New Report by T4A: Dangerous by Design

Transportation for America (a coalition of which RenewLV is a partner), jointly with the Surface Transportation Policy Partnership, released the results of a pedestrian safety study earlier this week. The report, Dangerous by Design, ranks metropolitan regions by the ratio between the average pedestrian fatality rate and the percentage of pedestrian commuters. While the Lehigh Valley was not ranked in the official report, because the metropolitan area (Allentown-Bethlehem-Easton, excluding our immediate neighbors in New Jersey) does not exceed 1 million residents, the Greater Philadelphia region is listed in the report. This part of the state (which includes Wilmington, DE and Camden, NJ) ranked 38 out of 52 , with a Pedestrian Danger Index (PDI) of 44.3.

One of the most notable aspects of this report is the connection made to public health. T4A reports:

While it is still unnecessarily dangerous for pedestrians to walk, health experts are making the case that it can be just as deadly not to walk. Even as these preventable deaths mount, there has been a growing recognition that walking and bicycling – what many now refer to as “active transportation” – are critical to increasing levels of healthy exercise and reducing obesity and heart disease.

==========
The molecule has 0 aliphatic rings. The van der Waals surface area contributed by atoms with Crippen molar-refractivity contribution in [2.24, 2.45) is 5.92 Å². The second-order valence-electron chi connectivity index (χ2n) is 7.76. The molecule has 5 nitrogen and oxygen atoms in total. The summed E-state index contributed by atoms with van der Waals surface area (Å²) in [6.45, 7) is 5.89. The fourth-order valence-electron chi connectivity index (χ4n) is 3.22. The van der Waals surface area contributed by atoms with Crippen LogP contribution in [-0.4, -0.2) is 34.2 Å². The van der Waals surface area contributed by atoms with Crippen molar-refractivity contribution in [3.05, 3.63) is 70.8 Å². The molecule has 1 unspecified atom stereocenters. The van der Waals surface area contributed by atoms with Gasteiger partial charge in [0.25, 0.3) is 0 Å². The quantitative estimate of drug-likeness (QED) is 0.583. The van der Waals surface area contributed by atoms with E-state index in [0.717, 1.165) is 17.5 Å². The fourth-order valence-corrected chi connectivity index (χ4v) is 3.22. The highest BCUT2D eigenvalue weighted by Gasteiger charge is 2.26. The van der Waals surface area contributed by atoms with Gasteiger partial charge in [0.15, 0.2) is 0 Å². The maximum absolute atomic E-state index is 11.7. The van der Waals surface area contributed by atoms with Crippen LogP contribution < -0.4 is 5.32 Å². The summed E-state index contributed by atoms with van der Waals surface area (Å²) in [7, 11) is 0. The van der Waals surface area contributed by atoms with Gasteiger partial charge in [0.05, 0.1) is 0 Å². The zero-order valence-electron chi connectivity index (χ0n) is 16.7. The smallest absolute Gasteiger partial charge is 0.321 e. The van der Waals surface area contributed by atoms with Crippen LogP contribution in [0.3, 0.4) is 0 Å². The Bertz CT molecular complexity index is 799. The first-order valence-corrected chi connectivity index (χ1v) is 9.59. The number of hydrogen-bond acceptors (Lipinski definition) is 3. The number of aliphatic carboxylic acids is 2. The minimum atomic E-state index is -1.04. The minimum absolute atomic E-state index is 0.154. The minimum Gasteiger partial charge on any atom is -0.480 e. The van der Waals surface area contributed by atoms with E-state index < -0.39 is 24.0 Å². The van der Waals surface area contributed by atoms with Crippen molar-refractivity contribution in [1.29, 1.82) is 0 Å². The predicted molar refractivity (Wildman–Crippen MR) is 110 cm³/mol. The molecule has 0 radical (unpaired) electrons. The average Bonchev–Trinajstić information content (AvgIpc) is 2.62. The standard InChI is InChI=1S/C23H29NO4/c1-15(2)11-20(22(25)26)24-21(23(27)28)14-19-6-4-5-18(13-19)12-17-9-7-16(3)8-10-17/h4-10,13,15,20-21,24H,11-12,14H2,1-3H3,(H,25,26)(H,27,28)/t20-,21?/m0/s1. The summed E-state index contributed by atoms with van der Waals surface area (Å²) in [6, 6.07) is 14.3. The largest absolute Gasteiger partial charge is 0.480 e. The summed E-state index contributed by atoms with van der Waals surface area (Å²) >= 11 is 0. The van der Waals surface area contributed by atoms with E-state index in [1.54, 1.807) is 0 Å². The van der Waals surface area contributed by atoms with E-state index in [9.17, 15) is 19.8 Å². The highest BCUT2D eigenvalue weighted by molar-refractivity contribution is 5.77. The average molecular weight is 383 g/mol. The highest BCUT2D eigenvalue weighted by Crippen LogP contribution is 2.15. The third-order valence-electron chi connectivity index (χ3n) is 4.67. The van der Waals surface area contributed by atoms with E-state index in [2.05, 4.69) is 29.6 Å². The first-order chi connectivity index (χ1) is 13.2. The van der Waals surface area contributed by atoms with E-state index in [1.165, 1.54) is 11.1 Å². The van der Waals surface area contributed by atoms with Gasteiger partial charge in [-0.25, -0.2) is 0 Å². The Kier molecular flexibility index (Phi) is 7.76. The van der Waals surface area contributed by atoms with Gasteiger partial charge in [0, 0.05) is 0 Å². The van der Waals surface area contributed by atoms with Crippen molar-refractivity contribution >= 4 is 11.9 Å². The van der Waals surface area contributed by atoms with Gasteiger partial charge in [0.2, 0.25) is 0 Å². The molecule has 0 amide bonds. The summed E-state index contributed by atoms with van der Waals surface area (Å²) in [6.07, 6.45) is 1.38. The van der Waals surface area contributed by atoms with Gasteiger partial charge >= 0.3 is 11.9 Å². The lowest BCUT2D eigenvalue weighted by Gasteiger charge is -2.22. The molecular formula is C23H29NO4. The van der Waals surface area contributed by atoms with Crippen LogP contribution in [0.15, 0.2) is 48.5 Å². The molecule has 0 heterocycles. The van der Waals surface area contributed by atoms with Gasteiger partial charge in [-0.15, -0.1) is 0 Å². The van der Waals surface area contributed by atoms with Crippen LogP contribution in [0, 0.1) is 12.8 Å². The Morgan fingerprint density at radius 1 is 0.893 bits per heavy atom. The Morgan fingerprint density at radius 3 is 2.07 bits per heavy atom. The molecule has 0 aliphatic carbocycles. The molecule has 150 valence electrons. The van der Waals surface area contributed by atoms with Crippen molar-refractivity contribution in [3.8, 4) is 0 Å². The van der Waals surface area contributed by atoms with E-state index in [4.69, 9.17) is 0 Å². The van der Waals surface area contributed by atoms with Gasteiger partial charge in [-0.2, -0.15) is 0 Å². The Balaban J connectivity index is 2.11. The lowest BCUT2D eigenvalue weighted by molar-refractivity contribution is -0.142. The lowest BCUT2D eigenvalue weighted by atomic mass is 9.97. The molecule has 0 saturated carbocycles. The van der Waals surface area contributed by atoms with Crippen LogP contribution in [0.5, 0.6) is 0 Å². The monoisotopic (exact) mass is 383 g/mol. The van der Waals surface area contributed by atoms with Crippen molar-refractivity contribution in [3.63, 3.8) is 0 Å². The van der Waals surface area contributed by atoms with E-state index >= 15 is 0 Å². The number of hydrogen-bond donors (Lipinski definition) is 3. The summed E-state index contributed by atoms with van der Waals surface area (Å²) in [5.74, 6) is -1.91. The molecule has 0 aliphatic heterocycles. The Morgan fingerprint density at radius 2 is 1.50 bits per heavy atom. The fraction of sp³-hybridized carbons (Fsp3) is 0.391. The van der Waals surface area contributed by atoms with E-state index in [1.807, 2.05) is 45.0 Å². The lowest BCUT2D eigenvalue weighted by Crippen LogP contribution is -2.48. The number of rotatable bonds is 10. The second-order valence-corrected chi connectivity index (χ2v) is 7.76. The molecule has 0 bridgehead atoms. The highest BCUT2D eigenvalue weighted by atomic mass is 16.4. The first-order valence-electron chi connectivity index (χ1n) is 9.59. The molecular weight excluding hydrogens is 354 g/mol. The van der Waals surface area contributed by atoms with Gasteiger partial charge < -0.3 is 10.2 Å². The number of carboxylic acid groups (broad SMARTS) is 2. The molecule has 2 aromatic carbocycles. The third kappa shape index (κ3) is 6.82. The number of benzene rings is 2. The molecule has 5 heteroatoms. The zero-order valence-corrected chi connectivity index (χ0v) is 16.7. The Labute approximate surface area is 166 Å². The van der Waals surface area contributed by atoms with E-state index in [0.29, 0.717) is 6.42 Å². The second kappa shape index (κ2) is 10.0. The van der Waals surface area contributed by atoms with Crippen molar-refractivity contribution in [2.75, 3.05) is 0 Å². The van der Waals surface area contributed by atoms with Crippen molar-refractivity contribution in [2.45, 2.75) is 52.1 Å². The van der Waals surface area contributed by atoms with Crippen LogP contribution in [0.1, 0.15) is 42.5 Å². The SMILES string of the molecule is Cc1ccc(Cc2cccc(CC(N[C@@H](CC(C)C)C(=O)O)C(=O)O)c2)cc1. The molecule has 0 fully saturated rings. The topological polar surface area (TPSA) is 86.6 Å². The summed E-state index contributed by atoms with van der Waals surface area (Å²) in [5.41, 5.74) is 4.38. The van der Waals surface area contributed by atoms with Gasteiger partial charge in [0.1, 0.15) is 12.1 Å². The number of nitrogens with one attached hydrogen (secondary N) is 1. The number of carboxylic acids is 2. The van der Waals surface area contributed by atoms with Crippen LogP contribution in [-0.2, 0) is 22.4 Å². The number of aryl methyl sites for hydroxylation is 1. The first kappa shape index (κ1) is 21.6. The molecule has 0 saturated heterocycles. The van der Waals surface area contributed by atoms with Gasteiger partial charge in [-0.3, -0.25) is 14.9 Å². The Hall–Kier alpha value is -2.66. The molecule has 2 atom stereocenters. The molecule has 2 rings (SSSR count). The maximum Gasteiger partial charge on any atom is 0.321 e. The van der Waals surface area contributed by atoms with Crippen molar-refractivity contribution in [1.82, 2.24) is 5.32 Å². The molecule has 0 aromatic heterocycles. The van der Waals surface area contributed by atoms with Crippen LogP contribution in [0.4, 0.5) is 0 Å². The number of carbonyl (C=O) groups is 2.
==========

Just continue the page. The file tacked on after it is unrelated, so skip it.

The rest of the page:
The report calls on Congress to adopt better federal policy toward safer streets and more walkable neighborhoods. For this reason, I urge you to contact your Congressional representatives’ offices to make them aware of the report.

About Beata Bujalska

Beata Bujalska is the former Campaign Coordinator for Renew Lehigh Valley. She currently lives in Panama, a place that fascinates her due to (among other reasons) its recent development boom.

Posted on November 11, 2009, in Health, Media Coverage, Neighborhoods, Public Infrastructure, Transportation and tagged , , , , . Bookmark the permalink. 2 Comments.

  1. Stephen Lee Davis

    Hey Beata, Allentown does actually get ranked in Appendix C, which ranks all 360 US metropolitan areas in the county, broken down by state. Check out the full PA stats here:

  2. Thanks, Stephen. I should have been more precise in my post – I merely focused on the top 52 metropolitan areas that are the “first-feature” of the report. Also, it’s good to see that the study accounted for the percentage of pedestrian commuters. Sadly, given the road designs in much of the Lehigh Valley, many residents don’t even risk walking. I propose a second study – Lack of Access by Design.

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